America plans to spend billions of dollars to counter China – News Vibe24

    America plans to spend billions of dollars to counter China - Times of India
    Washington: The US is planning a huge spending plan to deal with China. According to the Senate, China is America’s biggest geopolitical and geoeconomic challenge and passed the US Innovation and Competition Act 2021 to spend more than $ 250 billion to ensure the U.S. stays on top in technology research. and production.
    The bill is a rare point of agreement between Republicans and Democrats. In a vote, 68 of the 100-member senate supported the measure, with 32 against. The Senate is evenly distributed between Republicans and Democrats, and experts say the vote shows how the two political parties are united on the need to address Beijing’s economic and military ambitions. Proponents say the package is one of the largest industrial accounts in U.S. history and the largest investment in scientific research the country has seen in decades.
    The bill was intended to boost US competitiveness with China through a variety of measures. The basic idea is from section 3005, which reads as follows: “The United States must ensure that all federal divisions and services are organized to reflect the fact that strategic competition with the PRC is the greatest geopolitical and geoeconomic challenge the United States. ”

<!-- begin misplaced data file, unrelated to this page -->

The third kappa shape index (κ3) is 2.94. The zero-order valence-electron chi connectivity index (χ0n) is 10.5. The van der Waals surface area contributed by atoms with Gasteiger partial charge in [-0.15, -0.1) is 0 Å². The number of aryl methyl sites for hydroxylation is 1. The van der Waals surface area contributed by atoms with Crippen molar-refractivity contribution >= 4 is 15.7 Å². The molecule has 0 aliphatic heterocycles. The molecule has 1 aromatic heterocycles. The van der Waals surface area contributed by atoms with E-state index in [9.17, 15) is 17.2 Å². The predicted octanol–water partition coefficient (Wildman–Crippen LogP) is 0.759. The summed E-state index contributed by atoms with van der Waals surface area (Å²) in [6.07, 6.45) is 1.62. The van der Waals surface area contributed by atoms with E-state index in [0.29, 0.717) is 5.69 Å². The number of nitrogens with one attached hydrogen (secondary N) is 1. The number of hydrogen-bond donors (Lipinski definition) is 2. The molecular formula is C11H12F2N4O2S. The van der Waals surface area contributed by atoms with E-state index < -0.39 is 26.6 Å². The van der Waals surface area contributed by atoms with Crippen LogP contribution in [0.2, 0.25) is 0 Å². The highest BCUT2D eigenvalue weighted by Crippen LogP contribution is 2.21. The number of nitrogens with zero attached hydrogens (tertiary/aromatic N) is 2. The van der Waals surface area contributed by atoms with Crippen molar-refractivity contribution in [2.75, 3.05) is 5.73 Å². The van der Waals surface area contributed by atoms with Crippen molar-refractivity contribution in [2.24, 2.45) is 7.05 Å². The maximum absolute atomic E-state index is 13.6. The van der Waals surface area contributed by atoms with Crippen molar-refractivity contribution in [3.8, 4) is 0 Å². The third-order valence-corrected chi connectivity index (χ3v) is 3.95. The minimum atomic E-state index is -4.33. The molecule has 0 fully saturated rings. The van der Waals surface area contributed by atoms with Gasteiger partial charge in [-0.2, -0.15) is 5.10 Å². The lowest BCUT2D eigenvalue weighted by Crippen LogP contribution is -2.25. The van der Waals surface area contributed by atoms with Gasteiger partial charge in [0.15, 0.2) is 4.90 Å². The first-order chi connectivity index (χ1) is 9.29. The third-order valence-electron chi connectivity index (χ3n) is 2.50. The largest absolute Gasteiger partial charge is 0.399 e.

To meet this challenge, the senator budgeted $ 190 billion to massively increase R&D at universities and other institutions and promote innovation in artificial intelligence, drones and other emerging technologies. To create an American version of China’s “Special Economic Zones”, $ 10 billion will be invested in “regional technology hubs.” $ 52 billion has been allocated to expand domestic semiconductor production. More than $ 23 billion has also been allocated to space exploration and the development of space industries.
    The bill includes several specific provisions for China, including a ban on the adoption of “Tik Tok” social media by government devices. The purchase of aircraft manufactured and sold by Chinese state-owned enterprises will also be barred by law. Chinese organizations involved in cyber-attacks in the US or theft of US copyright from US companies will also face sanctions.
    The bill also calls for sanctions for human rights abuses in Xinjiang province and abuses against Uighurs are often cited along with a diplomatic boycott of the upcoming 2022 Beijing Winter Olympics.
    The bill also commissioned a new study on the origin of Covid-19, which specifically requires an answer to the question of whether the virus came from a laboratory leak or was zoonotic.
    China returned to the bill, describing it as “exceeding the Chinese threat” and scolding America for perceiving China “as an imaginary enemy.” Chinese Foreign Ministry spokesman Wang Wenbin suggested the bill could hurt those efforts, saying “it was full of cold war and zero-sum thinking and runs counter to the two countries’ public ambition to boost trade and cooperation”.
    “The China-related content of the bill passed by the US Senate distorts the facts and slanders China’s development and its domestic and foreign policies,” he said. “It goes beyond the ‘Chinese threat’, supports traditional competition with China and interferes in China ‘s internal affairs with Taiwan.”
    Separately, US Secretary of Defense Lloyd Austin also issued an internal directive, calling for several initiatives to address China’s time to monitor how it works.


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